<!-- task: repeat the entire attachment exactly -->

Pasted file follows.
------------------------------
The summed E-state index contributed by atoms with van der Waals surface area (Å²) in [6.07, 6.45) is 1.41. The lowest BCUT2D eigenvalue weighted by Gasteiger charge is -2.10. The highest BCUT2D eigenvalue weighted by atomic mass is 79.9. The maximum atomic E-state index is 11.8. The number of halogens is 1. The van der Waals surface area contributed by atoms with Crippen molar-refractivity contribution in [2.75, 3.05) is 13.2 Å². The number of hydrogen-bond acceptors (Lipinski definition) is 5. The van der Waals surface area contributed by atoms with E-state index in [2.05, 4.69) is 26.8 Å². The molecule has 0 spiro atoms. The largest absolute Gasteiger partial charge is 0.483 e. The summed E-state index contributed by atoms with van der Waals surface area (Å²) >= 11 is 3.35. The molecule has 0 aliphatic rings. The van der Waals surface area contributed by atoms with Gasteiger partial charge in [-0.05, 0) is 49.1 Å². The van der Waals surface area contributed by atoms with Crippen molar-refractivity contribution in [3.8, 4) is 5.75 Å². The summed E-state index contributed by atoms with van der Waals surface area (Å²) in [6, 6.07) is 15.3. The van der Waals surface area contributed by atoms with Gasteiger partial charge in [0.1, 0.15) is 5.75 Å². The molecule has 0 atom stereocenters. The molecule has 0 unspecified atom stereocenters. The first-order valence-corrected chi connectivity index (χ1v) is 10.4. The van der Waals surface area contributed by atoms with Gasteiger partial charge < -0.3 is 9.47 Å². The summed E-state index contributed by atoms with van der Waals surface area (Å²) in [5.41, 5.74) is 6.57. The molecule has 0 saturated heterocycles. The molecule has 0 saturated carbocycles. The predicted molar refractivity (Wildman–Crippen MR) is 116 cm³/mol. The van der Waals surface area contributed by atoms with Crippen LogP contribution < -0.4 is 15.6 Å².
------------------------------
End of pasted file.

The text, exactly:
The summed E-state index contributed by atoms with van der Waals surface area (Å²) in [6.07, 6.45) is 1.41. The lowest BCUT2D eigenvalue weighted by Gasteiger charge is -2.10. The highest BCUT2D eigenvalue weighted by atomic mass is 79.9. The maximum atomic E-state index is 11.8. The number of halogens is 1. The van der Waals surface area contributed by atoms with Crippen molar-refractivity contribution in [2.75, 3.05) is 13.2 Å². The number of hydrogen-bond acceptors (Lipinski definition) is 5. The van der Waals surface area contributed by atoms with E-state index in [2.05, 4.69) is 26.8 Å². The molecule has 0 spiro atoms. The largest absolute Gasteiger partial charge is 0.483 e. The summed E-state index contributed by atoms with van der Waals surface area (Å²) >= 11 is 3.35. The molecule has 0 aliphatic rings. The van der Waals surface area contributed by atoms with Gasteiger partial charge in [-0.05, 0) is 49.1 Å². The van der Waals surface area contributed by atoms with Crippen molar-refractivity contribution in [3.8, 4) is 5.75 Å². The summed E-state index contributed by atoms with van der Waals surface area (Å²) in [6, 6.07) is 15.3. The van der Waals surface area contributed by atoms with Gasteiger partial charge in [0.1, 0.15) is 5.75 Å². The molecule has 0 atom stereocenters. The molecule has 0 unspecified atom stereocenters. The first-order valence-corrected chi connectivity index (χ1v) is 10.4. The van der Waals surface area contributed by atoms with Gasteiger partial charge < -0.3 is 9.47 Å². The summed E-state index contributed by atoms with van der Waals surface area (Å²) in [5.41, 5.74) is 6.57. The molecule has 0 saturated heterocycles. The molecule has 0 saturated carbocycles. The predicted molar refractivity (Wildman–Crippen MR) is 116 cm³/mol. The van der Waals surface area contributed by atoms with Crippen LogP contribution < -0.4 is 15.6 Å².